The Pope, Politics and the Seductive Power of the Free Market

In an opinion piece written for The Nation, a Thailand broadsheet newspaper, Bloomberg columnist Ramesh Ponnuru argued that Pope Francis misunderstands the power of the free market. He goes further and lambasts the Pope for commenting on politics, economics and other problematic social issues which are the negative side effects of free market capitalism, claiming that the Pope is misguided when it comes to offering a point of view on the social ills of the free market era and the general decline in democratic freedoms throughout the developed world. He goes so far as to say that the Pope’s thoughts and comments are “frustratingly vague, imprecise or poorly considered” (Ponnuru, December 21st 2013). Clearly he hasn’t read the full text of the Apostolic Exhortation: Evangelii Gaudium.
Ponnuru isn’t the only ‘free marketeer’ to criticize the Pope for his forthright comments on the growing inequalities in an age of unbridled wealth and riches throughout the world. In the November 2013 issue of the right wing Australian Magazine Quadrant, Mervyn Brendle argued that “there are moments when the new Pontiff can sound very much like a spokesman for the Occupy movement, but his philosophy and goals are likely to go beyond the mere propagation of slogans” (Brendle, 2013). Brendle goes on to further discredit the man by arguing that prior to being elected Pope, the former Archbishop of Buenos Aires Jorge Mario Bergoglio was a conflicted fascist/ leftist leaning Jesuit radical; and likened him to the leader of “a secret order characterized by obedience, intellectual rigor and ascetic discipline—the Jesuit virtues—but whose intellectual influences were a mish-mash of Lenin, the mystic Romanian philosopher Mircea Eliade and the sixteenth-century Jesuit missionary to China, Matteo Ricci” (Brendle, 2013).
For those who hold advanced capitalism as their overarching secular pseudo-theological view of the universe a Pope with a social conscience can be very disturbing and very threatening (China bans religion for this very fundamental reason-to avoid anyone expressing or using their social conscience to challenge or disagree with the mantra that ‘socialist greed is good’).
Yet it is the right time to have a leading world Statesman comment on the malignant cancer of greed which attacks the body politic of humanity today. Barrack Obama attempted this but has been held captive by his own country’s inert and ineffective political dialectic, and has made little progress since the massive economic depression triggered through the greed and dishonesty of the financial practices of banks, traders and investors in 2008. And other Western political leaders have long forgotten about the concept and usefulness of having a social conscience; they never utter more than a word or two about the plight of the poor, dispossessed and alienated in their countries and in other Nation States throughout the world.
The new Pope is right to condemn greed and excess. He is right to comment that the death of a homeless man is completely disregarded while a 2% downturn on the stock market makes headlines. He is right to argue in Evangelii Gaudium that “Human beings are themselves considered consumer goods to be used and then discarded (Bergoglio, 2013). He says that we have created a “throw away” culture which is now spreading”; and that “we have created new idols. The worship of the ancient golden calf (Ex. 32:1-35) has returned in a new and ruthless guise in the idolatry of money and the dictatorship of an impersonal economy lacking a truly human purpose.” He goes on to explain how “ethics has come to be viewed with a certain scornful derision… In effect, ethics leads to a God who calls for a committed response, which is outside the categories of the marketplace.” (Bergoglio, 2013).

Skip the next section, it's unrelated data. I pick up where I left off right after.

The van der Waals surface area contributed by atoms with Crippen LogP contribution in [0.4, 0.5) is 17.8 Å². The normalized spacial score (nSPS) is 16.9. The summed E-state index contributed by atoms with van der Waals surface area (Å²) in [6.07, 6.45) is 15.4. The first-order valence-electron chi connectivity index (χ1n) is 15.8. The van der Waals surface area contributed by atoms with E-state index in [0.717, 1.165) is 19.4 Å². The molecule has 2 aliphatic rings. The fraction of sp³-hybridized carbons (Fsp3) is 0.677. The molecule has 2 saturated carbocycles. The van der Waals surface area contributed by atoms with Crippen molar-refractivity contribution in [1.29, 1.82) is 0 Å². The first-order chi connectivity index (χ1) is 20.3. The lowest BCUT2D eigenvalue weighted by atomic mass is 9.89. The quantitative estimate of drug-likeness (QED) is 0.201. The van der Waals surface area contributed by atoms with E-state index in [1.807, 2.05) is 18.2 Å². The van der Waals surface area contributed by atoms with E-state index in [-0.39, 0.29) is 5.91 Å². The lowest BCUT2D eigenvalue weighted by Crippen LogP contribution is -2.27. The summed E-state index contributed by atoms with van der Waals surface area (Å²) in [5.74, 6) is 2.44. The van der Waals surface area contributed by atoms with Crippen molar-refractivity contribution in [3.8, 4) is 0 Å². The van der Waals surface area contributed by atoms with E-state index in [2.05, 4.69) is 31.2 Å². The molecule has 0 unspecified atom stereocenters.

Pope Francis has reminded the world in Evangelii Gaudium that the old aristocratic version of Christianity inherited from the Byzantium era, and upheld in all of its corrupt splendour by his predecessors, lacks relevance in 21st century Christendom, and that living the Gospel virtues, as taught by Jesus will bring us into conflict with a rampant advanced capitalistic, free market with little regard for those with no ready cash on hand. The Pope challenges us all to think more deeply about our priorities and about what is right and wrong in the world and take a stand. I for one am glad of this timely reminder of how to live a more relevant and virtuous life.

References
Bergoglio, J. (. (2013). APOSTOLIC EXHORTATION EVANGELII GAUDIUM. Vatican City: Libreria Editrice Vaticana.
Brendle, M. (2013, November 6th). Pope Francis, Liberation and Integralism. Quadrant, pp. 12-18.
Ponnuru, R. (December 21st 2013). Pope Francis Misunderstands the Power of the Free Market. Bangkok: The Nation.

Leave a Reply

Fill in your details below or click an icon to log in:

WordPress.com Logo

You are commenting using your WordPress.com account. Log Out / Change )

Twitter picture

You are commenting using your Twitter account. Log Out / Change )

Facebook photo

You are commenting using your Facebook account. Log Out / Change )

Google+ photo

You are commenting using your Google+ account. Log Out / Change )

Connecting to %s